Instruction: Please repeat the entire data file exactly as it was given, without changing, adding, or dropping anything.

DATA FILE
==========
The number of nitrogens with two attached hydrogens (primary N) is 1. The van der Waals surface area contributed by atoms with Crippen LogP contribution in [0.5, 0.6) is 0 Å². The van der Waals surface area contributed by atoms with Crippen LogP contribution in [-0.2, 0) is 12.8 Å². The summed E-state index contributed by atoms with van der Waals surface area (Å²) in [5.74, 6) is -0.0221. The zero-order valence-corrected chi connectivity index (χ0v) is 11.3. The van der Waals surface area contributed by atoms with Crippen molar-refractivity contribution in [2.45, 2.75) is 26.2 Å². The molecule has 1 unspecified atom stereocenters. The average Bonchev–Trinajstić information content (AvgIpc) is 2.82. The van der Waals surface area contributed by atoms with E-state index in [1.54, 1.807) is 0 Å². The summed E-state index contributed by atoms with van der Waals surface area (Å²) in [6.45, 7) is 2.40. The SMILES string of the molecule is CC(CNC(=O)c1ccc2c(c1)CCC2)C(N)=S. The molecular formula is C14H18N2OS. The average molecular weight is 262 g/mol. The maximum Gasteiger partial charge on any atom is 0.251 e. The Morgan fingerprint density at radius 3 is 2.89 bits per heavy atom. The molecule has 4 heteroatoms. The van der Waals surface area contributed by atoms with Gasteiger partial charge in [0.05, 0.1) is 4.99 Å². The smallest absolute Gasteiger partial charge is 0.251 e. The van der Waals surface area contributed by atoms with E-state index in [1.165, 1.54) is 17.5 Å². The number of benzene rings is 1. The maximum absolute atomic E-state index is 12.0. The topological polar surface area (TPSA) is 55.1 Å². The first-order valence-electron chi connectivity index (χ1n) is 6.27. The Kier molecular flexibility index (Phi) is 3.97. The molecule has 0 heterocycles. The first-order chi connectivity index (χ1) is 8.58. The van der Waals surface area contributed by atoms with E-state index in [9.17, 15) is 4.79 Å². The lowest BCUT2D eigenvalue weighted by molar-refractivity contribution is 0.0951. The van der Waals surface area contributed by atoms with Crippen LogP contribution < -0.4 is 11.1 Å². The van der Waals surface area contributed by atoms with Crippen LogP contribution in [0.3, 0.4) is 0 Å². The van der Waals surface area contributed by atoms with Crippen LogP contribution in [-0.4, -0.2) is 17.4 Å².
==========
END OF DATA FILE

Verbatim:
The number of nitrogens with two attached hydrogens (primary N) is 1. The van der Waals surface area contributed by atoms with Crippen LogP contribution in [0.5, 0.6) is 0 Å². The van der Waals surface area contributed by atoms with Crippen LogP contribution in [-0.2, 0) is 12.8 Å². The summed E-state index contributed by atoms with van der Waals surface area (Å²) in [5.74, 6) is -0.0221. The zero-order valence-corrected chi connectivity index (χ0v) is 11.3. The van der Waals surface area contributed by atoms with Crippen molar-refractivity contribution in [2.45, 2.75) is 26.2 Å². The molecule has 1 unspecified atom stereocenters. The average Bonchev–Trinajstić information content (AvgIpc) is 2.82. The van der Waals surface area contributed by atoms with E-state index in [1.54, 1.807) is 0 Å². The summed E-state index contributed by atoms with van der Waals surface area (Å²) in [6.45, 7) is 2.40. The SMILES string of the molecule is CC(CNC(=O)c1ccc2c(c1)CCC2)C(N)=S. The molecular formula is C14H18N2OS. The average molecular weight is 262 g/mol. The maximum Gasteiger partial charge on any atom is 0.251 e. The Morgan fingerprint density at radius 3 is 2.89 bits per heavy atom. The molecule has 4 heteroatoms. The van der Waals surface area contributed by atoms with Gasteiger partial charge in [0.05, 0.1) is 4.99 Å². The smallest absolute Gasteiger partial charge is 0.251 e. The van der Waals surface area contributed by atoms with E-state index in [1.165, 1.54) is 17.5 Å². The number of benzene rings is 1. The maximum absolute atomic E-state index is 12.0. The topological polar surface area (TPSA) is 55.1 Å². The first-order valence-electron chi connectivity index (χ1n) is 6.27. The Kier molecular flexibility index (Phi) is 3.97. The molecule has 0 heterocycles. The first-order chi connectivity index (χ1) is 8.58. The van der Waals surface area contributed by atoms with E-state index in [9.17, 15) is 4.79 Å². The lowest BCUT2D eigenvalue weighted by molar-refractivity contribution is 0.0951. The van der Waals surface area contributed by atoms with Crippen LogP contribution < -0.4 is 11.1 Å². The van der Waals surface area contributed by atoms with Crippen LogP contribution in [0.3, 0.4) is 0 Å². The van der Waals surface area contributed by atoms with Crippen LogP contribution in [-0.4, -0.2) is 17.4 Å².